Tuesday, June 2, 2009

"Don't taze me, bro" references are ultra lame at this point

Janoris Jenkins found trouble over the weekend, getting tasered in the bargain. This adds a 24th player to the list of arrests under Urban Meyer. That's the current popular criticism of the program, thanks to Dave Hyde's Ft. Lauderdale Sun-Sentinel column from last week trying to decree UF the new Thug U. Unfortunately people quoting this number don't bother to see how many of those arrests actually led to charges, what they were for, or what the discipline was for them. All arrests are equal, right? Dorian Munroe putting a parking boot in his trunk, Tony Joiner being impatient about getting his girlfriend's car out of a tow lot and Jamar Hornsby's theft and repeated use of a dead girl's credit card - no difference there at all. Here's a hint - two of those guys remained on the team and one didn't. Guess which one. Jermaine Cunningham is there when Jon Demps throws a sandwich at a Jimmy John's clerk in a dispute over a bag of chips. Somehow Meyer let that guy stay on his team. On the other hand guys like Avery Atkins, Marcus Thomas and Ronnie Wilson got second chances under Meyer and failed to live up to their end of the bargain. They were booted. Generally under Meyer, the serious cases have ended up that way. Is he the toughest disciplinarian in college football? No - but people trying to cobble together some sort of "out of control" program rep for UF are being silly.

The Columbus Dispatch did an excellent story documenting just how much the way schools apply the Buckley amendment varies wildly from place to place. It's supposed to protect academic records, but that's the law athletic departments love to hide behind when they want to avoid providing information on what's going on in their programs. UF, for example, refuses to release any uncensored info on violations in football or basketball. When the man who wrote the Buckley amendment is saying this is not in any way what the law is supposed to do, it's time for the NCAA to step up and order its schools to begin complying with federal law. How arrogant are some ADs? A few simply refused to comply with the Dispatch's public records requests, despite the fact as tax-supported institutions they're required to do so. Stonewalling can work for a period of time, maybe even forever. Just ask USC's athletic program about that.

I'd love to say I'm shocked that some jerks thought it would be a good idea to make death threats to Tennessee Vols quarterback Jonathan Crompton last year, but I'm not. Losers whose entire self image is tied in with whether their team wins or loses actually feel they have every right to be abusive to a young man who fails to live up to their expectations. Sure the kid probably has NFL hopes, has worked for months to try and play well, and feels like he's let his teammates and coaches down, but what will really motivate him is knowing that Vern from Bugtussle says he's going to kill him. Maybe Lane Kiffin's staff can spin this as a positive because it "shows how much Vol fans care", but if I was a parent there's not a chance in hell I'd let my kid play for a school whose fans acted like that.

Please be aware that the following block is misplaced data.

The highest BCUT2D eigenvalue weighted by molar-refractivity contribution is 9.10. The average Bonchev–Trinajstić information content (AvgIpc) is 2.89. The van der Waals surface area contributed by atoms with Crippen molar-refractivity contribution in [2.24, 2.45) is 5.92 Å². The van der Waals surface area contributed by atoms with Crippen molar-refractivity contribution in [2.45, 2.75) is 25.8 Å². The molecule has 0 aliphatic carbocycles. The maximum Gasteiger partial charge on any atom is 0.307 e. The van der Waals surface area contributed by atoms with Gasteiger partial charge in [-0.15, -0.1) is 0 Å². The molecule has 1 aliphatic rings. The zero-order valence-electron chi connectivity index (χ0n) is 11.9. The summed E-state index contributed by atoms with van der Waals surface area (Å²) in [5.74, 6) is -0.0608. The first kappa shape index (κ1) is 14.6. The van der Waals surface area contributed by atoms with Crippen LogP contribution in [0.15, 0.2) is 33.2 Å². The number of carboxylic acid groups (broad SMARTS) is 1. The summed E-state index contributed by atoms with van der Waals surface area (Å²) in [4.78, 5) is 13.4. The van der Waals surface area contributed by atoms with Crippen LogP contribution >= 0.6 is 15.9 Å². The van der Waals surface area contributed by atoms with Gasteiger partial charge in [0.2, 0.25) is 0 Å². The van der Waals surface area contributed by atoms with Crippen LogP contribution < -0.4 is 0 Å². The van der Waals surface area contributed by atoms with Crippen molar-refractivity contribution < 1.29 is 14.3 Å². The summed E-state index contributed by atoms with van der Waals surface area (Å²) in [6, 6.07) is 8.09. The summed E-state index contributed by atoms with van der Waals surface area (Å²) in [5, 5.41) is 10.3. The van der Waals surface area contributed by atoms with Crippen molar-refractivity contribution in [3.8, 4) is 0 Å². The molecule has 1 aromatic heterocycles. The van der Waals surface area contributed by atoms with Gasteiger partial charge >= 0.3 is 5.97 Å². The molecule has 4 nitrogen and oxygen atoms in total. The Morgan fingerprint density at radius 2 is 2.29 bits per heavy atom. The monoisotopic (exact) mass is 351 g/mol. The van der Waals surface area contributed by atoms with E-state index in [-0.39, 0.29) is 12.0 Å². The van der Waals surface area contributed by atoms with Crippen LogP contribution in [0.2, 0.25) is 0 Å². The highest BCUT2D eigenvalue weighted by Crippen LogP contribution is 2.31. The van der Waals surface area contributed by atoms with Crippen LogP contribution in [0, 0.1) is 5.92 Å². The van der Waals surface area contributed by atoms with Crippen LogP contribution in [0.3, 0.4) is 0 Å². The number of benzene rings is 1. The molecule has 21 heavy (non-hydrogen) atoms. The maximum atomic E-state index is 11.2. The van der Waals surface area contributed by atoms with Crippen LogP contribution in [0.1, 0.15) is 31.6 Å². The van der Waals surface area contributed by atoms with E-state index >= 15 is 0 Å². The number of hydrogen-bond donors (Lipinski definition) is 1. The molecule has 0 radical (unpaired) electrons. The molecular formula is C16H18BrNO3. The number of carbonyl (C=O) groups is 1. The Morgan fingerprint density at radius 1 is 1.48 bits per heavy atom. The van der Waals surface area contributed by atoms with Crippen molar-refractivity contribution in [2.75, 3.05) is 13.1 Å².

Silly me, I always thought being a Dallas Cowboys cheerleader was a pretty simple gig. Look hot, show some dancing skills and personality and you're good. Little did I know the cheerleaders are also required to pass a test which includes questions like "name a country that borders Iraq". I'm not sure exactly when that's likely to come up - maybe during the making of the swimsuit calendar they play Trivial Pursuit? - but at least you can admire them for ther big brains next time you see them.

I meant to mention this last week. Extremely quirky musical group They Might Be Giants is sponsoring ten Little League teams. If your child is in a Little League and you need a sponsor for the team, you can get the whole story here. Kids will feel much cooler about being sponsored by the people responsible for Doctor Worm and Boss of Me than they would Chico's Bail Bonds. It'll be more enjoyable than collecting baseball cards too. When I was a kid that was a big thing for me, but then corporate greed ruined the hobby by creating way too many products and printing far too much of them. Now instead of looking for some red hot rookie, kids are supposed to get excited about possibly finding a rare autographed Kim Kardashian card. Gee, how thrilling.

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